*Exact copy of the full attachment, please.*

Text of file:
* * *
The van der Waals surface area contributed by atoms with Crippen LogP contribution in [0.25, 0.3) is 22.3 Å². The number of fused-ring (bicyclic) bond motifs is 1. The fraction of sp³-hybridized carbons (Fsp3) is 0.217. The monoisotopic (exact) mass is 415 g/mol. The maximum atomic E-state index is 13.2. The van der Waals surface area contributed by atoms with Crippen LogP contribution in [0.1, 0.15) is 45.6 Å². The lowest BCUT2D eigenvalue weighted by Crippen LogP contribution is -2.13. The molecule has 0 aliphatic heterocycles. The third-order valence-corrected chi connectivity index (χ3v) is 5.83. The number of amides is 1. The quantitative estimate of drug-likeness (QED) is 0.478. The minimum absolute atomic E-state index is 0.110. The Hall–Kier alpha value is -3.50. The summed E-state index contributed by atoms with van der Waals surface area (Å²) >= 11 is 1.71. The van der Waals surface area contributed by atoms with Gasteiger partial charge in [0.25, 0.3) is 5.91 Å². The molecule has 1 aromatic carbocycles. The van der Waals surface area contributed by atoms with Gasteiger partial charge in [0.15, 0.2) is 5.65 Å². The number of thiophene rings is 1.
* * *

The van der Waals surface area contributed by atoms with Crippen LogP contribution in [0.25, 0.3) is 22.3 Å². The number of fused-ring (bicyclic) bond motifs is 1. The fraction of sp³-hybridized carbons (Fsp3) is 0.217. The monoisotopic (exact) mass is 415 g/mol. The maximum atomic E-state index is 13.2. The van der Waals surface area contributed by atoms with Crippen LogP contribution in [0.1, 0.15) is 45.6 Å². The lowest BCUT2D eigenvalue weighted by Crippen LogP contribution is -2.13. The molecule has 0 aliphatic heterocycles. The third-order valence-corrected chi connectivity index (χ3v) is 5.83. The number of amides is 1. The quantitative estimate of drug-likeness (QED) is 0.478. The minimum absolute atomic E-state index is 0.110. The Hall–Kier alpha value is -3.50. The summed E-state index contributed by atoms with van der Waals surface area (Å²) >= 11 is 1.71. The van der Waals surface area contributed by atoms with Gasteiger partial charge in [0.25, 0.3) is 5.91 Å². The molecule has 1 aromatic carbocycles. The van der Waals surface area contributed by atoms with Gasteiger partial charge in [0.15, 0.2) is 5.65 Å². The number of thiophene rings is 1.